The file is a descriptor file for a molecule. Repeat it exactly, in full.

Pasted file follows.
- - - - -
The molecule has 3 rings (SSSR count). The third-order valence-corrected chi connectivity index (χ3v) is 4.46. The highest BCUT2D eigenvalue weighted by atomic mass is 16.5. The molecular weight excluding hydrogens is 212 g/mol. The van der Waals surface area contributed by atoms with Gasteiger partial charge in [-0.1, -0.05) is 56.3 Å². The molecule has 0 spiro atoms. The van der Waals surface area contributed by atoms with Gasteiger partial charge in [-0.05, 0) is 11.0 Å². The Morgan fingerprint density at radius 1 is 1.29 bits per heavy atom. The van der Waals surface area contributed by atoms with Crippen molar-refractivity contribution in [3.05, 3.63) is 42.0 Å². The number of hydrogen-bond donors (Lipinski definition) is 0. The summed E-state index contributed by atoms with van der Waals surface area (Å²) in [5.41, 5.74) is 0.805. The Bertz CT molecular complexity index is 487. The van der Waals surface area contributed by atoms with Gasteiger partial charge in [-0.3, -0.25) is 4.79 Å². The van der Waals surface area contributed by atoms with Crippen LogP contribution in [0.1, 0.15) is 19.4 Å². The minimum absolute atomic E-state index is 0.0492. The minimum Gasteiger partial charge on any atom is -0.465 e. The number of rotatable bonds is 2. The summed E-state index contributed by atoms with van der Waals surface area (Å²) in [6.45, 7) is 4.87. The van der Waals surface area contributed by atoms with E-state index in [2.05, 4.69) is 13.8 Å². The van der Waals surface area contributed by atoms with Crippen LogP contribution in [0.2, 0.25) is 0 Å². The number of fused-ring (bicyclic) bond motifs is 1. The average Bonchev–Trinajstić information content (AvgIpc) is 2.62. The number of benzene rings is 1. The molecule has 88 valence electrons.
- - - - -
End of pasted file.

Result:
The molecule has 3 rings (SSSR count). The third-order valence-corrected chi connectivity index (χ3v) is 4.46. The highest BCUT2D eigenvalue weighted by atomic mass is 16.5. The molecular weight excluding hydrogens is 212 g/mol. The van der Waals surface area contributed by atoms with Gasteiger partial charge in [-0.1, -0.05) is 56.3 Å². The molecule has 0 spiro atoms. The van der Waals surface area contributed by atoms with Gasteiger partial charge in [-0.05, 0) is 11.0 Å². The Morgan fingerprint density at radius 1 is 1.29 bits per heavy atom. The van der Waals surface area contributed by atoms with Crippen molar-refractivity contribution in [3.05, 3.63) is 42.0 Å². The number of hydrogen-bond donors (Lipinski definition) is 0. The summed E-state index contributed by atoms with van der Waals surface area (Å²) in [5.41, 5.74) is 0.805. The Bertz CT molecular complexity index is 487. The van der Waals surface area contributed by atoms with Gasteiger partial charge in [-0.3, -0.25) is 4.79 Å². The van der Waals surface area contributed by atoms with Crippen LogP contribution in [0.1, 0.15) is 19.4 Å². The minimum absolute atomic E-state index is 0.0492. The minimum Gasteiger partial charge on any atom is -0.465 e. The number of rotatable bonds is 2. The summed E-state index contributed by atoms with van der Waals surface area (Å²) in [6.45, 7) is 4.87. The van der Waals surface area contributed by atoms with E-state index in [2.05, 4.69) is 13.8 Å². The van der Waals surface area contributed by atoms with Crippen LogP contribution in [0.2, 0.25) is 0 Å². The number of fused-ring (bicyclic) bond motifs is 1. The average Bonchev–Trinajstić information content (AvgIpc) is 2.62. The number of benzene rings is 1. The molecule has 88 valence electrons.